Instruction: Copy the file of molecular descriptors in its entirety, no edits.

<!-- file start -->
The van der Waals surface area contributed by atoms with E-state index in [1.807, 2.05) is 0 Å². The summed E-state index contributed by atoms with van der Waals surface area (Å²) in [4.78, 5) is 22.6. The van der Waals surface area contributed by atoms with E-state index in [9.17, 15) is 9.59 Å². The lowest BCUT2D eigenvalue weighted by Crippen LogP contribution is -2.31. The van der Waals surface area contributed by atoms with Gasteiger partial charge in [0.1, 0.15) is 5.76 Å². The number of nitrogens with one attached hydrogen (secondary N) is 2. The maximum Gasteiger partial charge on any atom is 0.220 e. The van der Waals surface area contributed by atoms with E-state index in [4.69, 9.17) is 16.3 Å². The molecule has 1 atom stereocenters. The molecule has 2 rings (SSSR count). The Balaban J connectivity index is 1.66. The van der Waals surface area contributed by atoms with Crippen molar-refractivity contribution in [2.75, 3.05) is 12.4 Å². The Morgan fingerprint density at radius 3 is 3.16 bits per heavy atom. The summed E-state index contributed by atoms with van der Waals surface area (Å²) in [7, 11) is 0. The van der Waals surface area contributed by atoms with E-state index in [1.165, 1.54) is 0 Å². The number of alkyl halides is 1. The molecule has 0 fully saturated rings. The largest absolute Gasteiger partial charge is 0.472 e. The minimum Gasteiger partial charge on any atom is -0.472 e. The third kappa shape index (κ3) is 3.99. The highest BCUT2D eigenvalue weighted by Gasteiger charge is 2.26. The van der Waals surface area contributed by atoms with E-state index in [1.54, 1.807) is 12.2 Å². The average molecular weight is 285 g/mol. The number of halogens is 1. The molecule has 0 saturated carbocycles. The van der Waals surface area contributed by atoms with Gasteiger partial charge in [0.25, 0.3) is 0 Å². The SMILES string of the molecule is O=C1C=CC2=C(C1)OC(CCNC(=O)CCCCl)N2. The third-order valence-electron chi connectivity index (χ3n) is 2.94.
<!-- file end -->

The van der Waals surface area contributed by atoms with E-state index in [1.807, 2.05) is 0 Å². The summed E-state index contributed by atoms with van der Waals surface area (Å²) in [4.78, 5) is 22.6. The van der Waals surface area contributed by atoms with E-state index in [9.17, 15) is 9.59 Å². The lowest BCUT2D eigenvalue weighted by Crippen LogP contribution is -2.31. The van der Waals surface area contributed by atoms with Gasteiger partial charge in [0.1, 0.15) is 5.76 Å². The number of nitrogens with one attached hydrogen (secondary N) is 2. The maximum Gasteiger partial charge on any atom is 0.220 e. The van der Waals surface area contributed by atoms with E-state index in [4.69, 9.17) is 16.3 Å². The molecule has 1 atom stereocenters. The molecule has 2 rings (SSSR count). The Balaban J connectivity index is 1.66. The van der Waals surface area contributed by atoms with Crippen molar-refractivity contribution in [2.75, 3.05) is 12.4 Å². The Morgan fingerprint density at radius 3 is 3.16 bits per heavy atom. The summed E-state index contributed by atoms with van der Waals surface area (Å²) in [7, 11) is 0. The van der Waals surface area contributed by atoms with E-state index in [1.165, 1.54) is 0 Å². The number of alkyl halides is 1. The molecule has 0 fully saturated rings. The largest absolute Gasteiger partial charge is 0.472 e. The minimum Gasteiger partial charge on any atom is -0.472 e. The third kappa shape index (κ3) is 3.99. The highest BCUT2D eigenvalue weighted by Gasteiger charge is 2.26. The van der Waals surface area contributed by atoms with E-state index in [1.54, 1.807) is 12.2 Å². The average molecular weight is 285 g/mol. The number of halogens is 1. The molecule has 0 saturated carbocycles. The van der Waals surface area contributed by atoms with Gasteiger partial charge in [0.25, 0.3) is 0 Å². The SMILES string of the molecule is O=C1C=CC2=C(C1)OC(CCNC(=O)CCCCl)N2. The third-order valence-electron chi connectivity index (χ3n) is 2.94.